When I attempted to remove it, I was advised not to. “But I don’t smoke,” I argued. “Yes, but the boss does,” was the explanation.
It didn’t take long to recognise the boss was in the habit of leaving the ionised air of his opulent first-class office to freely pollute the space of others working back in economy.
Smoking at work was commonplace in the early ‘80s. Meetings rooms were laid out just so with leather desk blotters, branded stationery, a laden tea tray and an ashtray at every place. The non-smoker had no rights and risked lung cancer, emphysema, heart disease and bronchitis from second-hand smoke.
How the tables have turned. Today the law supports the non-smoker. Smokers must stand outside whatever the weather. Employers can refuse to hire smokers, and if anyone dares to light up at work, the employer could be in breach of the Smokefree Environments Act 1990.
It’s early days yet, but I can see a time ahead when public health measures take as firm a stance with people who won’t get vaccinated – whether you call them anti vaxxers, the vaccine hesitant or just ‘can’t be bothered and too lazy’ vaccinators.
Health and safety of employees in the workplace and a positive safety culture is a mandatory responsibility for directors. It’s not taken lightly; every incident is recorded.
But right now, employers face an added challenge to ensure health and safety fromCovid-19 without the protection of a compulsory vaccination programme. Putting aside those with underlying health conditions, you’d think that the world would want to unite against COVID-19.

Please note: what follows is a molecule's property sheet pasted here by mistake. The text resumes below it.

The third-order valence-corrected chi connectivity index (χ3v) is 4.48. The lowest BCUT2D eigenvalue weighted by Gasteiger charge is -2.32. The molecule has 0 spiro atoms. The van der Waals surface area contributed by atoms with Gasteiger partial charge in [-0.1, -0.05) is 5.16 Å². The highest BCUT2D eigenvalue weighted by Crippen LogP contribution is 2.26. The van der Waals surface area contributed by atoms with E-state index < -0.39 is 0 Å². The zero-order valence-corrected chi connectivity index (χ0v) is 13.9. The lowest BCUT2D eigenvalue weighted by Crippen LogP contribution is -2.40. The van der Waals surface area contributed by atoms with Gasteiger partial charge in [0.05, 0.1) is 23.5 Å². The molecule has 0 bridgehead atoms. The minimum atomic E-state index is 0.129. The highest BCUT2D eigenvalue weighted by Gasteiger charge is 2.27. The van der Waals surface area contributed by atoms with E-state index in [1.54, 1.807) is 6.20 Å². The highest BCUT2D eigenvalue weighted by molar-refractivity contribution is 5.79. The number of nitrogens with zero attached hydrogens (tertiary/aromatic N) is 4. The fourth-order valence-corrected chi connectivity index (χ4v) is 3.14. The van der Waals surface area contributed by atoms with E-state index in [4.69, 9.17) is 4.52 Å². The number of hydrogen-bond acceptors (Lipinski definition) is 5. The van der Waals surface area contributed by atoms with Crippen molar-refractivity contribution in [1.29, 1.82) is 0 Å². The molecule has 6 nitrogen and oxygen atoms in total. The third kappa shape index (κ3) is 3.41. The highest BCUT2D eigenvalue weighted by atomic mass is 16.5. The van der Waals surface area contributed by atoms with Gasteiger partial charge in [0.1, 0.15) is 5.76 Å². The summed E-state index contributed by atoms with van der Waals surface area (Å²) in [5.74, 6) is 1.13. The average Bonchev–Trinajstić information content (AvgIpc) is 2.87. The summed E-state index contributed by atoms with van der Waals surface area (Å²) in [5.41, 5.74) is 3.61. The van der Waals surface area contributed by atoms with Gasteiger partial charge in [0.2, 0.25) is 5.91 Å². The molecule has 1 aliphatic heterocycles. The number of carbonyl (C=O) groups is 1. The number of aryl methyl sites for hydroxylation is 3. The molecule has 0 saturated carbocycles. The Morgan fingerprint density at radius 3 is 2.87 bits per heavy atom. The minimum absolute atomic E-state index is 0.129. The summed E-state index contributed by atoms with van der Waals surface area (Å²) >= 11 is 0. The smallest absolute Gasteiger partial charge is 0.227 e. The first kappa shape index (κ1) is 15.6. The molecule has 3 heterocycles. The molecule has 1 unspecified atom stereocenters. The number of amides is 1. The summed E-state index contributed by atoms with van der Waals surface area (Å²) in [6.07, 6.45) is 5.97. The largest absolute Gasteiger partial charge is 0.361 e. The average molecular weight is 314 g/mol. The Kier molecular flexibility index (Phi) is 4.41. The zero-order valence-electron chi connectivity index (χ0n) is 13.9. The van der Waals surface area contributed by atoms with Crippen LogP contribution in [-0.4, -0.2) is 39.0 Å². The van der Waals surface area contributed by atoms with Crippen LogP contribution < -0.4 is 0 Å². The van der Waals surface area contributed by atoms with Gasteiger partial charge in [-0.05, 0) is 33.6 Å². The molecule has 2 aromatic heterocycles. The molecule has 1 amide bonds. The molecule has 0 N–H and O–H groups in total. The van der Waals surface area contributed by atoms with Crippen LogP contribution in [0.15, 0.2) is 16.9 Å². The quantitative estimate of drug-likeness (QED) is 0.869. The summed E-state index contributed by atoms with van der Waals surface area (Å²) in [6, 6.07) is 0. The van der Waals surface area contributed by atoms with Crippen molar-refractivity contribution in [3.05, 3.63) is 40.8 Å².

Sadly, I’m starting to realise that’s not the case, and in the absence of public health regulation, employers are expected to design tailored and targeted enticements to incentivise staff to be vaccinated, to reduce the spread of the virus, to save lives.
So, in addition to keeping a business viable in repeated lockdowns employers are now tasked with redesigning the workspace, rewriting job descriptions, and drawing up a list of incentives to cajole, coax and persuade those who put the hocus pocus of anti-vax claptrap ahead of science and the protection of their colleagues and community.
I’m up for the challenge, but I’d like the law to be a helping hand – not a handbrake.
Without a law to mandate Covid -19 vaccinations in the workplace, the responsibility of public health now falls on employers to take positive steps, to engage constructively, to encourage, to support, to inform, to educate, to enable and to bribe incentivise people to stay safe.
All of this will happen against the backdrop of a public health crises perpetuated by the anti-vax brigade.
Without a law that requires Covid -19 vaccinations in the workplace, employers and employees face repeated boom or bust cycles from self-isolation and stress.
Most people find a lot of value in the human connection of work. Colleagues, customers, and clients matter to us and it’s disheartening to hear about people too scared to return to the offices until everyone has been vaccinated.
And for those who refuse a vaccination? Well, the employer has the option of changing their role or their location of work.
One way or another, the anti vax mentality will divide our workplaces, the us and them, the smoking and non-smoking section.
I feel we need a stronger workplace policy to help employers navigate the weeds with this.
Employers carry the responsibility to keep our teams safe at work. In a time of a global pandemic and an unmatched health crisis, to me, workplace safety looks like the vaccine.
No employer should be penalised for prioritising the common-sense safety of their workplace. I’m all for strong employee rights, but when the situation changes, our rules need to change too.
Without it, it feels like we’ve been chucked the hospital pass.
Like the ‘80s, we have to decide who we are designing our workplaces for. The smokers or non-smokers?
*Disclaimer – I’m lucky to be surrounded by a team of smart professionals at Pead who are all underway with ‘take two for the team’.